Buying a home for the first time can be intimidating and exciting—all at the same time! As with anything in life, sometimes the most important lessons to learn about real estate are ones you learn from your mistakes. As realtors, we have seen it all — and that is why we have put together this essential list of considerations when you are looking to purchase your first home.
(Note: For the sake of length, we will address mortgages and figuring out how much you can afford in a separate post, but this is an essential part of your first time buying experience.)
First things first, a house is only worth its foundation. Buying a house with a poor foundation or with structural issues is one of the biggest mistakes you can make as a first time homeowner, and sadly, it’s a pretty common problem here in Florida—especially if you are buying a beach front properties which suffer from coastal erosion. And the worst part? Damage to the structure or foundation isn’t always easy to spot. That is why our next point is so important.
Before you get serious with a boyfriend or girlfriend (or a car), you take them for a test drive. Same goes with buying a house—get an inspection and a second opinion. Not unreasonably, when you find the house of your dreams you’ll see everything through rose-colored glasses, so before getting too serious, ask a friend to check out the house and be open to their feedback. Chances are that they will be able to see some of the flaws you overlooked.
Not all problems can be spotted superficially and a good inspection is extremely important. Without it, you may miss a whole host of common Miami issues that you should ask to be fixed before finalizing any offer. In addition to the structural or foundation issues we mentioned earlier, this can include roof leaks, termites and mold/mildew (from Miami humidity). Expert tip: Make sure you are onsite for the inspection and follow the inspector around to make sure he checks the entire property. Ask as many questions as you can and take good notes. You can thank us later.
Location. Location. Location.
Once you’ve made sure everything is okay inside the house, it’s time to look outside AND around the neighborhood. In addition to an inspection, you should ask to have the land surveyed so that you have a clear idea of your property lines (which will save you from boundary wars later on). All banks require a survey before approving a mortgage.
After you know the boundaries of your yard, it’s time to dig in—what is the soil like? If it’s poor, you’re going to have trouble later on with building your dream pool or organic herb garden. Expert Tip: If there already is a pool, which is very common in Miami, it’s important to be realistic how much the upkeep will cost you monthly, not to mention the time commitment. Make sure that pool is well-fenced to avoid lawsuit fees from a neighborhood kid who slipped in and injured himself later on.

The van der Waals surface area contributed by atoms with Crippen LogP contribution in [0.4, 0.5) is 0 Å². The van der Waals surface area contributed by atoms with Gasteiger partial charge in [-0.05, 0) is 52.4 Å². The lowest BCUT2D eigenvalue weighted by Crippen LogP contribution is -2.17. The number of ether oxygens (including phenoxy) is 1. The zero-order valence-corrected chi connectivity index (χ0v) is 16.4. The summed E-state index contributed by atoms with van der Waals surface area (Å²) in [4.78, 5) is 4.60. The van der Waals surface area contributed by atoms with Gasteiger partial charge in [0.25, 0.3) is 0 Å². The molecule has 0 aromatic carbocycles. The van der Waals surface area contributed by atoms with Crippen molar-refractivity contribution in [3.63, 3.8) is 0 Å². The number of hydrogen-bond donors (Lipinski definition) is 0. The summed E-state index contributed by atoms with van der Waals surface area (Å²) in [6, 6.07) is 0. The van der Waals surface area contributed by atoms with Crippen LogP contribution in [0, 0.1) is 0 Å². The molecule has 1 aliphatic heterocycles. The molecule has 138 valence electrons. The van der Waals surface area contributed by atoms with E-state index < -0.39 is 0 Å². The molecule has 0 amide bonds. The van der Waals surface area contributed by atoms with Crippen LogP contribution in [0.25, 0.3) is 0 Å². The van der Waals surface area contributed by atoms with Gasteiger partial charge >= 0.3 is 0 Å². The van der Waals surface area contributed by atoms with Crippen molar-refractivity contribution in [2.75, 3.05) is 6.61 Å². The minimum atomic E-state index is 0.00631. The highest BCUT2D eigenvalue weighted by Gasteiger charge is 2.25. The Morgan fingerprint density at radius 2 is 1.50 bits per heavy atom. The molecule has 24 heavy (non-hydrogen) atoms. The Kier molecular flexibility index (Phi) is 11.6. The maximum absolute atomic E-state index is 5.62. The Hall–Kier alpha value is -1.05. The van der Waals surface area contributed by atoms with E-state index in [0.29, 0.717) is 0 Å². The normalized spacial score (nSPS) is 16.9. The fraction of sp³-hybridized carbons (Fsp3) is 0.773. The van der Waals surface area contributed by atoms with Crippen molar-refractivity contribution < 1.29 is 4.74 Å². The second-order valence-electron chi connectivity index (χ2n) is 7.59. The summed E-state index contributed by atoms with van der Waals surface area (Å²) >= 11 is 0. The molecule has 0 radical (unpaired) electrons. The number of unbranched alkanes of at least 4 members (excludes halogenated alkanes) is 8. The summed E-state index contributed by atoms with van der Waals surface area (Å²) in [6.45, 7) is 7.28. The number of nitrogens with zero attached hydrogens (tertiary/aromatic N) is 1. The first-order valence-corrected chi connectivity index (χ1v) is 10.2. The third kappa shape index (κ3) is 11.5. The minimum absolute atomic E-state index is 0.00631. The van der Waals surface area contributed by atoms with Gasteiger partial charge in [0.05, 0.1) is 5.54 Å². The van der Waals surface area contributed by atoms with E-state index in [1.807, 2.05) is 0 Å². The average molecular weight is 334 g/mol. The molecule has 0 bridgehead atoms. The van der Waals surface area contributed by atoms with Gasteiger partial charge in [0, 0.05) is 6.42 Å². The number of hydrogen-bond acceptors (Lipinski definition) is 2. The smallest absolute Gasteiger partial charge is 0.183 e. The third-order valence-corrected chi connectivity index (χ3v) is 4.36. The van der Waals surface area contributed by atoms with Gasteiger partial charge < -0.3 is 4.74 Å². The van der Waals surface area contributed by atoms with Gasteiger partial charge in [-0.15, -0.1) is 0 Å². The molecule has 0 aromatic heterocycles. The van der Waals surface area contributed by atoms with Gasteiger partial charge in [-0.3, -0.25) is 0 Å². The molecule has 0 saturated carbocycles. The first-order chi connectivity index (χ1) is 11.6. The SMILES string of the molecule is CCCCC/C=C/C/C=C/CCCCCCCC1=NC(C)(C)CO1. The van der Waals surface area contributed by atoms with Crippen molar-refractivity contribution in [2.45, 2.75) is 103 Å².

Neighborhood and location. You can spend a lot of money fixing up a house, but you still won’t be able to change neighbors or your location. As we pointed out in an earlier blog post, it pays to hire a realtor that knows the area you are looking at. Your neighborhood will determine the traffic you face every morning, the future value of your home and the schools your kids will attend (even if you don’t have kids this will affect your ability to sell or rent in the future). It’s important you also know the crime rates of your neighborhood—nothing drives down value and those happy new homeowner vibes like insecurity. Expert tip: In Miami, it’s easy to pay a high premium for a great view—but there are new buildings constantly going up, especially in Brickell and Downtown. Make sure to check future building plans for settling into yours.
Buying a home is only the beginning—when you add the extras you could be look at doubling your original calculations for a mortgage payment.
Insurance. Make sure to shop around when buying home owner’s insurance, as rates and policies vary quite a bit. If it’s option, keep in mind that bundling insurance for car and home can give you a significant discount. Florida has one of the highest homeowner insurance rates in the US, averaging around $160 a month, so you’ll need to find discounts where you can!
Taxes. In Miami, you should have 2-3 types of taxes in mind: property, city and county. All will vary widely depending on your location, but it’s important that you know what and who you’ll be paying before moving in. Several cities in Miami Dade, Coral Gables and Miami Shores for example, require you to pay taxes in addition to county taxes.
Fees. If you’re living in a condo or your home is part of a neighborhood association, you’ll also want to add in automatic condo or home owners association fees to what you can expect to pay every month. These fees can be a deal breaker, and it’s not uncommon for you to pay more than $300 per month depending on services and amenities offered. Expert tip: Make sure to ask if there are any projects and/or special assessments coming down the line—is the building is requiring all owners to replace windows in all apartments or they’re redoing the roof, you’ll want to make sure you aren’t caught by surprise by those costs.
Still ready to buy?
Congratulations! Of course, these tips are only the beginning, but they serve as a strong starting point for all the considerations you will need to make when successfully evaluating the purchase of a home. We strongly recommend hiring a realtor (not just because we are realtors!) because that kind of investment should merit a decision that can be based on expert advice and guidance.
If you are looking to buy a house in South Florida, we would be honored to help you every step of the way. Give us a call today at 786.554.8063 or send us an email at email@example.com. We will look forward to hearing from you!